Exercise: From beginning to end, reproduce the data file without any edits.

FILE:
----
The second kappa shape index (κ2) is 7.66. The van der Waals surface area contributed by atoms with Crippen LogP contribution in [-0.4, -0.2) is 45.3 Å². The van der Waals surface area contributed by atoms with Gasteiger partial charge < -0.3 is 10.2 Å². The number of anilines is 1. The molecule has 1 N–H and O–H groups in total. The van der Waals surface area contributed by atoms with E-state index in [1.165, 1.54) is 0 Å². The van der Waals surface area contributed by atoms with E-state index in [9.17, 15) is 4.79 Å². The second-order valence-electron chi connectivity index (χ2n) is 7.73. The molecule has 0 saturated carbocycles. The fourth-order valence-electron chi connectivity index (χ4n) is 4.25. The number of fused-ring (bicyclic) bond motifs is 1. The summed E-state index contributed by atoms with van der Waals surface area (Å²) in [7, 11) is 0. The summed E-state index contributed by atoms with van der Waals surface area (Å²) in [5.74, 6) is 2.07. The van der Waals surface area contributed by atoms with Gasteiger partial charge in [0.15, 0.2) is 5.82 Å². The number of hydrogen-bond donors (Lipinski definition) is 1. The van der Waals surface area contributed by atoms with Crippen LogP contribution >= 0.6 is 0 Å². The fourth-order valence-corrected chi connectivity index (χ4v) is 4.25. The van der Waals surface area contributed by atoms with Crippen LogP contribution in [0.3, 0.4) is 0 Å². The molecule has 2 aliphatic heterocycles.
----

The second kappa shape index (κ2) is 7.66. The van der Waals surface area contributed by atoms with Crippen LogP contribution in [-0.4, -0.2) is 45.3 Å². The van der Waals surface area contributed by atoms with Gasteiger partial charge < -0.3 is 10.2 Å². The number of anilines is 1. The molecule has 1 N–H and O–H groups in total. The van der Waals surface area contributed by atoms with E-state index in [1.165, 1.54) is 0 Å². The van der Waals surface area contributed by atoms with E-state index in [9.17, 15) is 4.79 Å². The second-order valence-electron chi connectivity index (χ2n) is 7.73. The molecule has 0 saturated carbocycles. The fourth-order valence-electron chi connectivity index (χ4n) is 4.25. The number of fused-ring (bicyclic) bond motifs is 1. The summed E-state index contributed by atoms with van der Waals surface area (Å²) in [7, 11) is 0. The summed E-state index contributed by atoms with van der Waals surface area (Å²) in [5.74, 6) is 2.07. The van der Waals surface area contributed by atoms with Gasteiger partial charge in [0.15, 0.2) is 5.82 Å². The number of hydrogen-bond donors (Lipinski definition) is 1. The van der Waals surface area contributed by atoms with Crippen LogP contribution >= 0.6 is 0 Å². The fourth-order valence-corrected chi connectivity index (χ4v) is 4.25. The van der Waals surface area contributed by atoms with Crippen LogP contribution in [0.3, 0.4) is 0 Å². The molecule has 2 aliphatic heterocycles.